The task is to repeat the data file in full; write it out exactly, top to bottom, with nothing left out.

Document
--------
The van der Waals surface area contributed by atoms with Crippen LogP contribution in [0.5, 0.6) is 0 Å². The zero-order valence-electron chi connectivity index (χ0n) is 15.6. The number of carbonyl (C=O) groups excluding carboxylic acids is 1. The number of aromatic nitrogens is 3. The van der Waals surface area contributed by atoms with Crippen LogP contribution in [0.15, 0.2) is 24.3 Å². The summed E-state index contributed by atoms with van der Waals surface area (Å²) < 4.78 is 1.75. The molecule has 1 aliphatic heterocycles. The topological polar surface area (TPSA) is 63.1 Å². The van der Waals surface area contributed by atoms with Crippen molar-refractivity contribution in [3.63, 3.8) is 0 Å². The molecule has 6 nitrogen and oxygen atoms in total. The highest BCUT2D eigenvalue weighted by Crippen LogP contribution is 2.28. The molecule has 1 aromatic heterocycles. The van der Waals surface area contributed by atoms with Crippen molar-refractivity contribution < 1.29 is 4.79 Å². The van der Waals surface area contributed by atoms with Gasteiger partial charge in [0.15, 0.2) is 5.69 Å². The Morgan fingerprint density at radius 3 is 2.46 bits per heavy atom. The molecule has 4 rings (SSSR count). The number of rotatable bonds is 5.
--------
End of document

The van der Waals surface area contributed by atoms with Crippen LogP contribution in [0.5, 0.6) is 0 Å². The zero-order valence-electron chi connectivity index (χ0n) is 15.6. The number of carbonyl (C=O) groups excluding carboxylic acids is 1. The number of aromatic nitrogens is 3. The van der Waals surface area contributed by atoms with Crippen LogP contribution in [0.15, 0.2) is 24.3 Å². The summed E-state index contributed by atoms with van der Waals surface area (Å²) < 4.78 is 1.75. The molecule has 1 aliphatic heterocycles. The topological polar surface area (TPSA) is 63.1 Å². The van der Waals surface area contributed by atoms with Crippen molar-refractivity contribution in [3.63, 3.8) is 0 Å². The molecule has 6 nitrogen and oxygen atoms in total. The highest BCUT2D eigenvalue weighted by Crippen LogP contribution is 2.28. The molecule has 1 aromatic heterocycles. The van der Waals surface area contributed by atoms with Crippen molar-refractivity contribution < 1.29 is 4.79 Å². The van der Waals surface area contributed by atoms with Gasteiger partial charge in [0.15, 0.2) is 5.69 Å². The Morgan fingerprint density at radius 3 is 2.46 bits per heavy atom. The molecule has 4 rings (SSSR count). The number of rotatable bonds is 5.